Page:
Portage officials suspend The Ball Room from serving alcohol for 3 days
Portage officials have ordered a brief liquor license suspension for a downtown bar where a minor reportedly used a false identification card to buy alcohol and on a separate occasion, the bar failed a compliance check.
The city will prohibit The Ball Room from serving any alcohol for three days.
During a Legislative and Regulatory Committee meeting Monday night, The Ball Room owner Mike Ganz took responsibility for what he described as a mistake that wouldn’t happen again.
“This is not our norm by any means,” Ganz said, adding he will comply with city ordinances and work to prevent similar incidents in the future. “We’re owning up to it.”
City ordinances require the committee to enforce a liquor license suspension of between three and 10 days if the licensee accumulates too many demerit points, City Attorney Jesse Spankowski said.
The Ball Room had accumulated at least 100 demerit points in the last 18 months, Committee Chairman Mike Charles said.
Two separate incidents each cost 50 demerit value points, Charles said.
City regulations penalize 50 points for serving alcohol to a minor.
The Ball Room will be required to cease serving alcohol at 12:01 a.m. April 28. The bar, which is closed every Monday, also will be prohibited from serving alcohol April 30 and May 1.
The bar will be allowed to resume serving alcohol May 2.
The committee’s members largely expressed approval of how Ganz intended to correct the problem. Charles said he was pleased that Ganz already had spoken to Portage Police Chief Ken Manthey to ask for guidance on finding a solution.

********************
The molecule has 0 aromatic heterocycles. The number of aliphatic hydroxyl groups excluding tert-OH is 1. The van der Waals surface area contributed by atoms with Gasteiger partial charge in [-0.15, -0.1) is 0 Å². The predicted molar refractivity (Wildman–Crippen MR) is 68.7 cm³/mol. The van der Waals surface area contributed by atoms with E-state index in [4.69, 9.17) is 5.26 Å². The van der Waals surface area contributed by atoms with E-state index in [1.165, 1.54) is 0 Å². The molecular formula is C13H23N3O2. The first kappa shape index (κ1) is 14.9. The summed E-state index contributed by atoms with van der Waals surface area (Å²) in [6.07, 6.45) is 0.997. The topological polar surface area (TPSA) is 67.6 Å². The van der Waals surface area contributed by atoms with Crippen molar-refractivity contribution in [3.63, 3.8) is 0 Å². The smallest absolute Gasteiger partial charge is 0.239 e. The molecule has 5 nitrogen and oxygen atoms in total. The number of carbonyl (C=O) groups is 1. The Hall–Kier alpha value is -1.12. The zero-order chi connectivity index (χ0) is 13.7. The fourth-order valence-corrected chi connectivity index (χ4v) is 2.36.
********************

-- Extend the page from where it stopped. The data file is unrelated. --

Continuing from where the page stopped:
One such solution discussed was to require all bartenders to retake training courses on serving alcohol. Manthey said that approach has worked well in the past when other bars have failed compliance checks.
“My take would be to go on the lenient side,” Charles said.
Committee member Mark Hahn agreed, saying he had no problem going with a lighter penalty.
Committee member Jeffrey Monfort acknowledged Ganz’s honesty and sincerity. Monfort also favored leniency.
On Sept. 27, 2017, the Columbia County Dispatch Center received a call in which a person anonymously reported that an underage person had used an altered identification card to purchase alcohol at The Ball Room, Manthey said.
Ganz told the committee Monday that one of his bartenders had checked the identification card but didn’t realize it had been altered.
He said all his bartenders are required to check identification cards, and he doesn’t believe his business is a repeat offender of city ordinances.
Manthey said The Ball Room failed a compliance check on Nov. 17, 2018, conducted by Prevention and Response Columbia County.
Ganz said when his business has live music or other events scheduled, his security staff first works to check identification cards and then focuses on securing the venue.
When authorities arrived to conduct a compliance check, Ganz said his security staff was immediately focused on keeping customers safe and must have slipped up on checking that specific ID.
“I take full responsibility,” Ganz told the committee Monday, promising corrective action.
Although the committee favored a lighter penalty, Charles said they had no choice but to enforce some length of suspension.
“We take alcohol licensing pretty seriously,” Charles said.